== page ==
Too few pregnant women get exercise advice from doctors, study finds

(Reuters Health) - Only one in two pregnant women in an Australian survey said their healthcare practitioner had advised them about exercising, and more than half of these women had to raise the topic themselves, researchers found.

Healthcare practitioners “are uniquely positioned” to advise women about exercise during pregnancy, the study team writes in the journal Women and Birth, but it’s possible that many doctors don’t bring it up because they are unsure about what to recommend.

Past research links exercise during pregnancy with both long- and short-term health benefits for women and their babies, the researchers note.

“Yet, we found pregnant women are not engaging in conversations about exercise with healthcare providers,” Dr. Melanie Hayman, a physical activity researcher at Central Queensland University in Rockhampton and lead author of the study, told Reuters Health in an email.

Hayman said healthcare professionals receive little formal training in exercise guidelines. In a 2017 survey of 50 Australian practitioners that she conducted, just two reported having received formal training in the guidelines. “They lack the confidence to advise pregnant women,” she said.

Exercise guidelines for healthy pregnant women without pregnancy complications are similar to those for other healthy adults, the authors note: a total of 150-300 minutes per week of moderate-to-vigorous physical activity. In addition, two sessions per week of resistance-based exercise is recommended.

Yet previous studies suggest only 35% of pregnant women in Australia meet these guidelines.

To assess whether healthcare providers are giving pregnant women guidance about exercise, Hayman and her colleagues recruited pregnant women attending appointments at any of 11 clinics, or public and private hospitals within Central Queensland’s Rockhampton region to fill out a survey.

Of the 142 women who completed and returned the survey, 49% said they had received exercise information from their doctors, and 56% of these women said they had to initiate the conversation.

Less than one third of the participants said they were counseled about how many times a week to exercise. And only two women got advice that matched the guidelines, having been told to “participate in exercise on most, if not all days of the week.”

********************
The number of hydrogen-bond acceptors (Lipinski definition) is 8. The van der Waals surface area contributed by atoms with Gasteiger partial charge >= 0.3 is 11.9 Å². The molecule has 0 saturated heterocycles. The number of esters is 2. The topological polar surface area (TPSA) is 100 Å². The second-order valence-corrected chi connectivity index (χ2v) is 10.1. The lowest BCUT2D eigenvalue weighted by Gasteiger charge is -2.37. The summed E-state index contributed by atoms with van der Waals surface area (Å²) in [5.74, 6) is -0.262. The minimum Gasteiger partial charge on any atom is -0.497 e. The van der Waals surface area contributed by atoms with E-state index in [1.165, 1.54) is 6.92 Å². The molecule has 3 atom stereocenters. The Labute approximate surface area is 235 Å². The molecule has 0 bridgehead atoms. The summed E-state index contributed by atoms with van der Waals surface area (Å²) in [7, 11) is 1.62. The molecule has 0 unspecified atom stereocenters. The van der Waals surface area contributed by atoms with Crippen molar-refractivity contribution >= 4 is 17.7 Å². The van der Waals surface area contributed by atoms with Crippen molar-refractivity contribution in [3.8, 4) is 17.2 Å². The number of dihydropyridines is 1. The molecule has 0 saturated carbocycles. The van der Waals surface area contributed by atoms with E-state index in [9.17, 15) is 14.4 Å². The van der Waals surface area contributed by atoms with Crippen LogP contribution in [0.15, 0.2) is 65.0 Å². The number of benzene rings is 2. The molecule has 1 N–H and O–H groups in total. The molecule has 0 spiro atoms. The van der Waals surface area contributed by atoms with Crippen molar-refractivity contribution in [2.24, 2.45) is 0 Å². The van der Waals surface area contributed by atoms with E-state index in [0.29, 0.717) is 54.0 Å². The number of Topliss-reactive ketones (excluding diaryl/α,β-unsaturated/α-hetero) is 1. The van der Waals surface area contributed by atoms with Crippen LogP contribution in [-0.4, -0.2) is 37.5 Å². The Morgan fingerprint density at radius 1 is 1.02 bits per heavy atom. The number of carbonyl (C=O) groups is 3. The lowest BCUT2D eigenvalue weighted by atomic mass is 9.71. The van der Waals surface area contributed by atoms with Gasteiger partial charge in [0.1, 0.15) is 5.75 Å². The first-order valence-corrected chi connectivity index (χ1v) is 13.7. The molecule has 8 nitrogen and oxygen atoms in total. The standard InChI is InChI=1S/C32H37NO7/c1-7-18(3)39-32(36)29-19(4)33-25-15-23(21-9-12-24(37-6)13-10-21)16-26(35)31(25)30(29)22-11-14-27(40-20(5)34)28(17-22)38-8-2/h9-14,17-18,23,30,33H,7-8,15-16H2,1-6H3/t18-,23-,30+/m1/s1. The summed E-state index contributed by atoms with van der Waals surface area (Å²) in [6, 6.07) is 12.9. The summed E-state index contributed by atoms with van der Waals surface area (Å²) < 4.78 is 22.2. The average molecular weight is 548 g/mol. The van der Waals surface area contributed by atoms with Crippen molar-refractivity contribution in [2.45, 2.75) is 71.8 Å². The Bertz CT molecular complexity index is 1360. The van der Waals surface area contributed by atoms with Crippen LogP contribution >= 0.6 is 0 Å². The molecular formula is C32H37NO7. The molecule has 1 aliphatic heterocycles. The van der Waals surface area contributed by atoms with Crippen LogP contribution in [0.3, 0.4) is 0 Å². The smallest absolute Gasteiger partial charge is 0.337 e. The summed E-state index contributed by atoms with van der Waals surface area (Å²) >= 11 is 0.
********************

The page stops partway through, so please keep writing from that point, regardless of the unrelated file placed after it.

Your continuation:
About one in eight women said their doctors told them to do physical activity “as many times as they liked” - a recommendation the study authors called “vague and unclear.”

None of the women were advised to do resistance-based exercise and six of them said they were specifically advised against it.

These results highlight misconceptions still associated with exercising during pregnancy, the study authors write.

Hayman’s team also surveyed practitioners at the sites where they recruited pregnant women. The providers said they were willing to give exercise recommendations if they had the opportunity to learn about what exercises to recommend.

“We must support our medical professionals if we want them to engage in such conversations,” Hayman said.

Among the study’s limitations is that the authors had to rely on participants’ reports about what providers had told them. “There always is a chance for the findings to be affected by perception,” Hayman noted.

The study also doesn’t say whether any of the women had some health problem that restricted exercise. The participants were also primarily young (ages 25-35), married and employed, so they may not represent a broader population of pregnant women.

Studies in the U.S. and UK have found higher rates of familiarity with exercise guidelines and willingness to give advice among doctors and midwives.

“This study highlights that there may be a breakdown in communication,” said Dr. Sara Gould of the University of Alabama at Birmingham.

“Part of that breakdown may stem from lack of knowledge about recommendations, as well as lack of sound research to support the recommendations,” noted Gould, who wasn’t involved in the current research. “Therefore, any study that addresses this issue and seeks to better understand exercise during pregnancy, is very important from a clinical perspective.”


Women Birth 2019.